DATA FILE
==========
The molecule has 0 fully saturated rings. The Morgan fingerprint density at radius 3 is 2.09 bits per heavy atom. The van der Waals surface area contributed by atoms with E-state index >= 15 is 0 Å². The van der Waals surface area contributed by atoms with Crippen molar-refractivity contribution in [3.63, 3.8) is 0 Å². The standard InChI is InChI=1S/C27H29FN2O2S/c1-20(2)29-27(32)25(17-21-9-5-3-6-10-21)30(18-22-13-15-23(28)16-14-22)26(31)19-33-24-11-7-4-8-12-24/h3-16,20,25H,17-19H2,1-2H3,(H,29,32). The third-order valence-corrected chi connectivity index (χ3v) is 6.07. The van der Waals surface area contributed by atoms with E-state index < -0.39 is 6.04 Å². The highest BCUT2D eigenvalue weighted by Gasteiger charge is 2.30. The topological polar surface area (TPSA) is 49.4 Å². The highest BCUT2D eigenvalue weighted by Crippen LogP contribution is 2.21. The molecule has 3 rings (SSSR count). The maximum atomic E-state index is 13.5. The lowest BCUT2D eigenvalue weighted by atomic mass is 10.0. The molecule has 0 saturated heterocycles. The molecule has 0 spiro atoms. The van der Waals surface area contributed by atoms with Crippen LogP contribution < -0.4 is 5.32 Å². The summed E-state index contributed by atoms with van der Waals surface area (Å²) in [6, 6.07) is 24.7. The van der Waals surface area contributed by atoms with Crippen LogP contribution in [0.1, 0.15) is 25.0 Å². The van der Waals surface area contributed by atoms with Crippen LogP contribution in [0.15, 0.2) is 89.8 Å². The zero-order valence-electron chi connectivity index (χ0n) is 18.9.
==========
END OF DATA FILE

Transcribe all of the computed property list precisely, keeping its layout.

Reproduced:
The molecule has 0 fully saturated rings. The Morgan fingerprint density at radius 3 is 2.09 bits per heavy atom. The van der Waals surface area contributed by atoms with E-state index >= 15 is 0 Å². The van der Waals surface area contributed by atoms with Crippen molar-refractivity contribution in [3.63, 3.8) is 0 Å². The standard InChI is InChI=1S/C27H29FN2O2S/c1-20(2)29-27(32)25(17-21-9-5-3-6-10-21)30(18-22-13-15-23(28)16-14-22)26(31)19-33-24-11-7-4-8-12-24/h3-16,20,25H,17-19H2,1-2H3,(H,29,32). The third-order valence-corrected chi connectivity index (χ3v) is 6.07. The van der Waals surface area contributed by atoms with E-state index < -0.39 is 6.04 Å². The highest BCUT2D eigenvalue weighted by Gasteiger charge is 2.30. The topological polar surface area (TPSA) is 49.4 Å². The highest BCUT2D eigenvalue weighted by Crippen LogP contribution is 2.21. The molecule has 3 rings (SSSR count). The maximum atomic E-state index is 13.5. The lowest BCUT2D eigenvalue weighted by atomic mass is 10.0. The molecule has 0 saturated heterocycles. The molecule has 0 spiro atoms. The van der Waals surface area contributed by atoms with Crippen LogP contribution < -0.4 is 5.32 Å². The summed E-state index contributed by atoms with van der Waals surface area (Å²) in [6, 6.07) is 24.7. The van der Waals surface area contributed by atoms with Crippen LogP contribution in [0.1, 0.15) is 25.0 Å². The van der Waals surface area contributed by atoms with Crippen LogP contribution in [0.15, 0.2) is 89.8 Å². The zero-order valence-electron chi connectivity index (χ0n) is 18.9.